Gift. I was a gift. A good present, not like underwear, but something that was a joy in life. A blessing. Something that had value and was good.
I hugged Grandma back.
“Come on, tiger,” she said, “I’ll help you with your bath.”
I loved the feel of water and loved taking baths. I love feeling clean and that feeling that comes in the warm water with the soap on my skin. I love that slippery feeling. That night I splashed some, and Grandma laughed, and we played with the ducky that I had in the bathtub, the boat, the sponges shaped like fish. As I stood up in the bathtub and I started to put my wet leg over the side and down onto the floor, Grandma stopped me gently.
“Here, let me show you another way to do that so that the floor stays dry. Instead of putting the wet leg all the way down onto the floor, rest your foot here, on the side of the bathtub. Dry the foot and leg all off along with your hair and upper part of your body. Now, put that dry foot onto the floor, and bring up the other wet foot to the side of the tub, dry the rest of you, then step down all dry onto the floor.”
A fun feeling flushed through me at her teaching me like that. I felt special.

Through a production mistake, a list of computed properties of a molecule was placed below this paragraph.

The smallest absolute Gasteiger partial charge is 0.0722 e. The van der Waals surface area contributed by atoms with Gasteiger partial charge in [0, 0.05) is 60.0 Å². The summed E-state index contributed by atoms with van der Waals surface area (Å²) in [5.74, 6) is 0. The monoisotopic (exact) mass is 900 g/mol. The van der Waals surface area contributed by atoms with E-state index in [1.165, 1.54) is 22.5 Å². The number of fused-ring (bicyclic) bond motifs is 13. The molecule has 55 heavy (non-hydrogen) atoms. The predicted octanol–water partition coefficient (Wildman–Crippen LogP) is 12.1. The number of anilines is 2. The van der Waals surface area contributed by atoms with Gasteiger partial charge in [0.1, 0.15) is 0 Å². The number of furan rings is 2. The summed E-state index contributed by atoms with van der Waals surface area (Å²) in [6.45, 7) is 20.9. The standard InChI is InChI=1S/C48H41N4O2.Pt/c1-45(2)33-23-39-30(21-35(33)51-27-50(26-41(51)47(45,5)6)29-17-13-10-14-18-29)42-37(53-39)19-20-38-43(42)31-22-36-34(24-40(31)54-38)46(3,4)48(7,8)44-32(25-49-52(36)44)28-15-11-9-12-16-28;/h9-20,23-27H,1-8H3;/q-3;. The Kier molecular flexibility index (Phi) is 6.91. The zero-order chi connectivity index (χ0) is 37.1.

All dried off, Grandma helped me into my pajamas. I brushed my teeth, she flossed them, and then we went to my bedroom with the happy walls, and she tucked me into bed.
She leaned over me and prayed, “Jesus, thank you for rescuing Phillip from darkness and bringing him into the light of his gifts of music, of you, of hope, of pictures, of beauty. Thank you that Phillip is a light to my life and Grandpa Harlie’s. And Lord, we are grateful for Him. Guard him as he rests. Give him joy. Protect his soul with your mighty angels. And help him discover how to form words with his mouth as I know he can think them in his head. I entrust him to You, Lord. In Your Name, Amen.”
She knows I have words. People just keep surprising me. I hugged her goodnight. And, with that, I closed my eyes, Skye snuggled up next to me, my hand resting on his collar.